The difference between when the Boomers did it and now is the notice and action being taken.
This past week, the EEOC joined a probe behind a federal class action lawsuit against Google filed last month, charging that the search giant “engaged in a systematic pattern” of discrimination against applicants over the age of 40. The suit, expanding upon a related case filed earlier this year, cited data from Payscale that placed the median age of Google’s workforce at 29, with a margin of error of 4%. By contrast, the median age for U.S. computer programmers is 43.
Actually, I will probably find it somewhat amusing to watch founders as they try to meet candidate demand for the compensation and perks of the past few years in today’s do-more-with-less/revenue-based-business-model world.
That also goes for many, not all, by a long shot, tech workers who are looking for those same jobs and perks.
So heed the advice I recently gave a founder who took advantage of my standing offer of free help (both my phone number and email are posted on this blog).
He asked how to land a “star” candidate looking for “yesterday’s” compensation and refused to consider anything less.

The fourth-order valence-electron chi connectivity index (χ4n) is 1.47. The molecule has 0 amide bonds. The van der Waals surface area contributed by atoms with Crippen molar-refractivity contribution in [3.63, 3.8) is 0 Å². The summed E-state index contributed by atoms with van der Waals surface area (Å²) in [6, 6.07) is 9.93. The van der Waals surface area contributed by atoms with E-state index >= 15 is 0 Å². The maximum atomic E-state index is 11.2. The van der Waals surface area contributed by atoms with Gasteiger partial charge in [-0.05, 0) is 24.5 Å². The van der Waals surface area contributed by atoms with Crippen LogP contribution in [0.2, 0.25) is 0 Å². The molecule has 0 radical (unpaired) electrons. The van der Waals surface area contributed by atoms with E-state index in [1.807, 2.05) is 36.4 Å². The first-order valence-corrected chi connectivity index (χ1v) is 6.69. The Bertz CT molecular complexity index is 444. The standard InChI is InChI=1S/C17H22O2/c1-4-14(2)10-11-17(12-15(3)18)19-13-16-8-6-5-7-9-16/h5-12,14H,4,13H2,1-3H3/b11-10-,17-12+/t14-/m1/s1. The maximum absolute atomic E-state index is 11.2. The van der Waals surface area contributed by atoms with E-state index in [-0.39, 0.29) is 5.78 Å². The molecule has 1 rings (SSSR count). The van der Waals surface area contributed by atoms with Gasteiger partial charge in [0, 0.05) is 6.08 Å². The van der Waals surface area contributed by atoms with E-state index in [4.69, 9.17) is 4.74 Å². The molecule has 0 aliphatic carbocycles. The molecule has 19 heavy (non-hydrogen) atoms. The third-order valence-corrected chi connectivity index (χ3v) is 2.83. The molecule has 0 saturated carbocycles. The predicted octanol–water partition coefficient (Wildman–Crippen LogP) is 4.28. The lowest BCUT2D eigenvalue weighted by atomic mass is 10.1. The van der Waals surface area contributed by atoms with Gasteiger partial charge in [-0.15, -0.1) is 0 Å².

My advice was to take a pass, refer him to Facebook or Google hire a reality-based programmer who can do the needed job and was sincerely interested in his product and vision.
The only thing he might lose were a few late night bragging rights.
In short, grow up, get smart and hire talent — no matter its age or color or gender.
Flickr image credit: Ben Sutherland
Wednesday, August 3rd, 2016
Tech says they’re trying.
Experts love to call it “bias,” “diversity crisis” or some similar polite euphemism.
A simpler, more recognizable and much less politically correct term is bigotry — conscious or not.
Airbnb’s CEO Brian Chesky calls it discrimination, pure and simple, and wants to eradicate it from his platform.
“When we designed the platform, three white guys, there were a lot of things we didn’t think about,” Chesky said to an audience at the conference. “There are racists in the world and we need to have zero tolerance.”
There’s no question that people of color, especially African Americans, have more trouble booking on Airbnb.
There’s also no question that people of color are exercising greater and greater buying power.
As of 2014 Hispanic’s spent $1.3 trillion, people of African decent $1.1 trillion, Asians $770 billion and Native Americans $100 billion.
That’s a whole lot of buying power.
There’s also no question that Airbnb has been slow to recognize/admit to the problem — as has the rest of tech.
In a serious effort to change, Chesky has hired former Attorney General Eric Holder to “craft a world-class anti-discrimination policy.”